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Stories from Climate Central's Science Journalists and Content Partners

Time for Trees to Pack Their Trunks?

Time for Trees to Pack Their Trunks?

During the last two springs, contract planters for The Nature Conservancy have spread out through the pine, spruce and aspen forest of northeastern Minnesota. Wielding steel hoedads, they have planted almost 110,000 tree seedlings on public land. What’s noteworthy about planting trees in a forest? Usually foresters plant seedlings grown from seeds … Read More

China Works Toward Kicking its Coal Habit

China Works Toward Kicking its Coal Habit

There are still doubts. The statistics might be proved wrong. But it looks as if China might be starting to wean itself off its coal consumption habit. China produces and consumes nearly as much coal as the rest of the world combined. Coal, the most polluting of all energy sources, has powered the growth of China’s flyaway economy. But as incomes h… Read More

New York to Become a Hub of Climate Hubbub

New York to Become a Hub of Climate Hubbub

Does “climate week NYC” mean the Big Apple’s climate is weakening? No, and you’ve apparently found an audible version of this article. Climate change is strengthening some natural phenomena, such as flooding, and weakening others, such as the jet streams that can lock frigid Arctic weather in place. Humanity’s role in changing the climate like thi… Read More

UN Highlights Climate Big Data Ahead of Summit

UN Highlights Climate Big Data Ahead of Summit

Data is buzzing around us all the time, and whether you realize it or not, you utilize data everyday, be it how much your daily cup of coffee costs or how long it takes to get to work. Now imagine doing that on a much bigger picture, organizing millions of pieces of information and making it useful. That’s exactly what scientists are up to when th… Read More

Warming in Europe Raises Risks of Tropical Diseases

Warming in Europe Raises Risks of Tropical Diseases

Add one more horror to the list of awful threats that climate change poses: it could introduce dengue fever in Europe. Dengue fever is already a hazard for 2.5 billion people in humid tropical regions, and 50-100 million people a year are infected by the mosquito-borne disease. It puts 500,000 of them in hospital each year, and kills around 12,000 … Read More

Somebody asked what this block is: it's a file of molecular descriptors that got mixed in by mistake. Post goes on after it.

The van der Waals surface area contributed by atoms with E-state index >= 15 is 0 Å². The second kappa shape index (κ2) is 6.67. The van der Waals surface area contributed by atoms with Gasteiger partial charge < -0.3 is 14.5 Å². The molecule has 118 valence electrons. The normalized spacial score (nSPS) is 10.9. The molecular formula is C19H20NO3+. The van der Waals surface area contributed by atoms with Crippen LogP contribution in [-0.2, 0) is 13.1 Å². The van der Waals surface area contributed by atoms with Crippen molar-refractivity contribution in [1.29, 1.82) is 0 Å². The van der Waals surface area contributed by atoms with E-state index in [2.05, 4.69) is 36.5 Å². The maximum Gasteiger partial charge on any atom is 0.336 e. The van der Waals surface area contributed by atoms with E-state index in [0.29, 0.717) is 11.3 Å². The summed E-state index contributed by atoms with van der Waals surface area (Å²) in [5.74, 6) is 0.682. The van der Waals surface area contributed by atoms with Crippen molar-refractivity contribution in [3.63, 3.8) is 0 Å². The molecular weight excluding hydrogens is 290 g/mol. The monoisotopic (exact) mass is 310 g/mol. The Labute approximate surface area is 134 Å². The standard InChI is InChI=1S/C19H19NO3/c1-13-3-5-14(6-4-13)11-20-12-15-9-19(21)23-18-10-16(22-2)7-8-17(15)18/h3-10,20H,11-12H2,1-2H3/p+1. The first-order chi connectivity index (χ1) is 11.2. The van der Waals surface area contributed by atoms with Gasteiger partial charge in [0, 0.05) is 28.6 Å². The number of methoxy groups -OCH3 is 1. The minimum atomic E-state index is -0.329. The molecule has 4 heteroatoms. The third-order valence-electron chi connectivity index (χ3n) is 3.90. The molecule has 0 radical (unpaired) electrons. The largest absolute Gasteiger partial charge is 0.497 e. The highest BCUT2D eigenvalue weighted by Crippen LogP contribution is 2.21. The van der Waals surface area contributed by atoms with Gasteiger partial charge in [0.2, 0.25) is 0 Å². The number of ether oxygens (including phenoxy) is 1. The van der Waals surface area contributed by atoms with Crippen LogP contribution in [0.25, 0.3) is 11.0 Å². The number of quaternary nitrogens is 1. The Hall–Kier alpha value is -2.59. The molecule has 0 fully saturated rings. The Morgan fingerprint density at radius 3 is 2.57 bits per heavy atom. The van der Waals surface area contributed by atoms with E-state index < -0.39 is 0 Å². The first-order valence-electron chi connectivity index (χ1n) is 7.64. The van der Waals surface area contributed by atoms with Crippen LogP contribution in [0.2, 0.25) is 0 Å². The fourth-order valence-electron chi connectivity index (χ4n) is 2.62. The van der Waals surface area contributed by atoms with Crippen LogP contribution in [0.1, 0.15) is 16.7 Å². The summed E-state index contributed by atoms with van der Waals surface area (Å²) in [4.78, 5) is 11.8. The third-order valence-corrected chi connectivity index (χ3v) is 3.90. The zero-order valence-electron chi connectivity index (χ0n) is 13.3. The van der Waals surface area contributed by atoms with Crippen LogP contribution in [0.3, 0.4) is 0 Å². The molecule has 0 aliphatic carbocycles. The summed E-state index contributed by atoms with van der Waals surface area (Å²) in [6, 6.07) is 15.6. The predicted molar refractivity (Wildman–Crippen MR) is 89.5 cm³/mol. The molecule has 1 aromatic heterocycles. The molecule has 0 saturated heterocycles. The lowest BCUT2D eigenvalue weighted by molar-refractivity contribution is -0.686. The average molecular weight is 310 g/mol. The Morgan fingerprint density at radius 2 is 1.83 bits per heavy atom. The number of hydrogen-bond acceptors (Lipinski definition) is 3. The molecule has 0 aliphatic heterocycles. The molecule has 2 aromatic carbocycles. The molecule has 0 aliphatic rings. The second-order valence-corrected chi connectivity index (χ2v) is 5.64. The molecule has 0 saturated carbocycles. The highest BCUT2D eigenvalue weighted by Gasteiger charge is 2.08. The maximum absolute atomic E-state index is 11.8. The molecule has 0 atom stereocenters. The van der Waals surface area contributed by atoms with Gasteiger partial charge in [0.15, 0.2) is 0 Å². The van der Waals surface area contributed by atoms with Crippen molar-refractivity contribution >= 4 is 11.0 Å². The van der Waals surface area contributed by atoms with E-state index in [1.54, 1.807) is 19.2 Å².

What Iceland’s Volcanoes Can Teach Us about Climate

What Iceland’s Volcanoes Can Teach Us about Climate

It’s not quite a sharknado, but the possible impending eruption of a mile-high volcano under Iceland’s largest glacier represents a fascinating example of a real-life natural disaster combo—quite literally fire and ice. Seismologists have detected some 3,000 tremors in the vicinity of Bárðarbunga since Saturday, a sign that the mountain might just … Read More

Coal Terminal Decision Highlights Exports’ GHGs

Coal Terminal Decision Highlights Exports’ GHGs

What an Oregon coal terminal setback means for U.S. coal exports and global greenhouse gas emissions isn’t clear partly because there is disagreement about whether blocking new coal export terminals will result in a decrease in global greenhouse gas emissions.… Read More

Wind Turbine Syndrome? Courts Aren’t Buying It

Wind Turbine Syndrome? Courts Aren’t Buying It

To wind farm opponents, wind turbine syndrome is a manifold malady triggered by acoustic pulses and other unfortunate side effects of large wind turbines. To wind farm developers, syndrome claims can mean stomach-churning marches into courtrooms and municipal hearings, where legal teams defend projects against allegations they’re responsible for ev… Read More